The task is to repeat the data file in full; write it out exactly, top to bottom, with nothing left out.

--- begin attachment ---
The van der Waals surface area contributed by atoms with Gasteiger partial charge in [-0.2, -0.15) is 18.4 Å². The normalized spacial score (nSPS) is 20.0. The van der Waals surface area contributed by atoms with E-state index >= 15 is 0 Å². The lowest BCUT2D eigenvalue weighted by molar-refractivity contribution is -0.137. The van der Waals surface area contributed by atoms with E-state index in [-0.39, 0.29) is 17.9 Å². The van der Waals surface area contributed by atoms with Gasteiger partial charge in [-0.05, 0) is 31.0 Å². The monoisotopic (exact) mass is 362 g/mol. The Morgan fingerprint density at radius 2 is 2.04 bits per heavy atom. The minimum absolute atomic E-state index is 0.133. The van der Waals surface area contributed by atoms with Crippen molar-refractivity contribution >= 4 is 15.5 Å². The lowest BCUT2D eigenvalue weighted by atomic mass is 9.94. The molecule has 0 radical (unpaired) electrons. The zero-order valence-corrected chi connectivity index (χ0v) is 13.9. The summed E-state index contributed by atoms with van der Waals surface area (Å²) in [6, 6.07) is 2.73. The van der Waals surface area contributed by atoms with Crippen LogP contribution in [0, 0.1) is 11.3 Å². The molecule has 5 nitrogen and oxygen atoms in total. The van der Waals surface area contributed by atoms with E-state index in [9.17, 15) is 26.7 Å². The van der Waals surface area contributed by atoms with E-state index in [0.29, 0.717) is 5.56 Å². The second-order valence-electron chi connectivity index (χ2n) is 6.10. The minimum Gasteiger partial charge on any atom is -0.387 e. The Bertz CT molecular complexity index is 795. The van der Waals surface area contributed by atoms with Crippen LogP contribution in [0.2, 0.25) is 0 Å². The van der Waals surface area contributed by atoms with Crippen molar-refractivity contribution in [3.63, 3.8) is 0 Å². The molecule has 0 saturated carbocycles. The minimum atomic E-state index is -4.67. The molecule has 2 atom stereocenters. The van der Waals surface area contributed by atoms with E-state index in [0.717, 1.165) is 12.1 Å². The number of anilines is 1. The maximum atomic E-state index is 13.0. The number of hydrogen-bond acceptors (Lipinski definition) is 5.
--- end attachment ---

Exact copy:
The van der Waals surface area contributed by atoms with Gasteiger partial charge in [-0.2, -0.15) is 18.4 Å². The normalized spacial score (nSPS) is 20.0. The van der Waals surface area contributed by atoms with E-state index >= 15 is 0 Å². The lowest BCUT2D eigenvalue weighted by molar-refractivity contribution is -0.137. The van der Waals surface area contributed by atoms with E-state index in [-0.39, 0.29) is 17.9 Å². The van der Waals surface area contributed by atoms with Gasteiger partial charge in [-0.05, 0) is 31.0 Å². The monoisotopic (exact) mass is 362 g/mol. The Morgan fingerprint density at radius 2 is 2.04 bits per heavy atom. The minimum absolute atomic E-state index is 0.133. The van der Waals surface area contributed by atoms with Crippen molar-refractivity contribution >= 4 is 15.5 Å². The lowest BCUT2D eigenvalue weighted by atomic mass is 9.94. The molecule has 0 radical (unpaired) electrons. The zero-order valence-corrected chi connectivity index (χ0v) is 13.9. The summed E-state index contributed by atoms with van der Waals surface area (Å²) in [6, 6.07) is 2.73. The van der Waals surface area contributed by atoms with Crippen LogP contribution in [0, 0.1) is 11.3 Å². The molecule has 5 nitrogen and oxygen atoms in total. The van der Waals surface area contributed by atoms with E-state index in [9.17, 15) is 26.7 Å². The van der Waals surface area contributed by atoms with E-state index in [0.29, 0.717) is 5.56 Å². The second-order valence-electron chi connectivity index (χ2n) is 6.10. The minimum Gasteiger partial charge on any atom is -0.387 e. The Bertz CT molecular complexity index is 795. The van der Waals surface area contributed by atoms with Crippen LogP contribution in [0.2, 0.25) is 0 Å². The van der Waals surface area contributed by atoms with Crippen molar-refractivity contribution in [3.63, 3.8) is 0 Å². The molecule has 0 saturated carbocycles. The minimum atomic E-state index is -4.67. The molecule has 2 atom stereocenters. The van der Waals surface area contributed by atoms with E-state index in [0.717, 1.165) is 12.1 Å². The number of anilines is 1. The maximum atomic E-state index is 13.0. The number of hydrogen-bond acceptors (Lipinski definition) is 5.